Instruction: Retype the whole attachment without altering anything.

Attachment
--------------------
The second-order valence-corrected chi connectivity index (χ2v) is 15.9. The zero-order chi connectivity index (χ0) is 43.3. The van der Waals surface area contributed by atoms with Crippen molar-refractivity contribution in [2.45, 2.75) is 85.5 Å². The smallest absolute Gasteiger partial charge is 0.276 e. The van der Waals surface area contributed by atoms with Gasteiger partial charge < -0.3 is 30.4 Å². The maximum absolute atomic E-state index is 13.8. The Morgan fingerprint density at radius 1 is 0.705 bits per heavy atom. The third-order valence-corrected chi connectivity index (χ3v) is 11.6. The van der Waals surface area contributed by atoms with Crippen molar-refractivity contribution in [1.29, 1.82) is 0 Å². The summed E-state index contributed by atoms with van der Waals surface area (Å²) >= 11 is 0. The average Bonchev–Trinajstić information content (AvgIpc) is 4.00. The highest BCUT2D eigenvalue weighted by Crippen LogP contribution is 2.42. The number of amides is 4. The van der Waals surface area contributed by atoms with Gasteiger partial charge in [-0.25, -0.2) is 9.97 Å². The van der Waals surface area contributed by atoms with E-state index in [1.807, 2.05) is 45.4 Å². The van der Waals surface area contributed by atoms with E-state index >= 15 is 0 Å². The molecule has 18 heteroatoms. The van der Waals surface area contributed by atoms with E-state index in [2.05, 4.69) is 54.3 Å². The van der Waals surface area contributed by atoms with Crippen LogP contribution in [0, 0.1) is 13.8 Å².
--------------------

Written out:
The second-order valence-corrected chi connectivity index (χ2v) is 15.9. The zero-order chi connectivity index (χ0) is 43.3. The van der Waals surface area contributed by atoms with Crippen molar-refractivity contribution in [2.45, 2.75) is 85.5 Å². The smallest absolute Gasteiger partial charge is 0.276 e. The van der Waals surface area contributed by atoms with Gasteiger partial charge < -0.3 is 30.4 Å². The maximum absolute atomic E-state index is 13.8. The Morgan fingerprint density at radius 1 is 0.705 bits per heavy atom. The third-order valence-corrected chi connectivity index (χ3v) is 11.6. The van der Waals surface area contributed by atoms with Crippen molar-refractivity contribution in [1.29, 1.82) is 0 Å². The summed E-state index contributed by atoms with van der Waals surface area (Å²) >= 11 is 0. The average Bonchev–Trinajstić information content (AvgIpc) is 4.00. The highest BCUT2D eigenvalue weighted by Crippen LogP contribution is 2.42. The number of amides is 4. The van der Waals surface area contributed by atoms with Gasteiger partial charge in [-0.25, -0.2) is 9.97 Å². The van der Waals surface area contributed by atoms with E-state index in [1.807, 2.05) is 45.4 Å². The van der Waals surface area contributed by atoms with E-state index >= 15 is 0 Å². The molecule has 18 heteroatoms. The van der Waals surface area contributed by atoms with E-state index in [2.05, 4.69) is 54.3 Å². The van der Waals surface area contributed by atoms with Crippen LogP contribution in [0, 0.1) is 13.8 Å².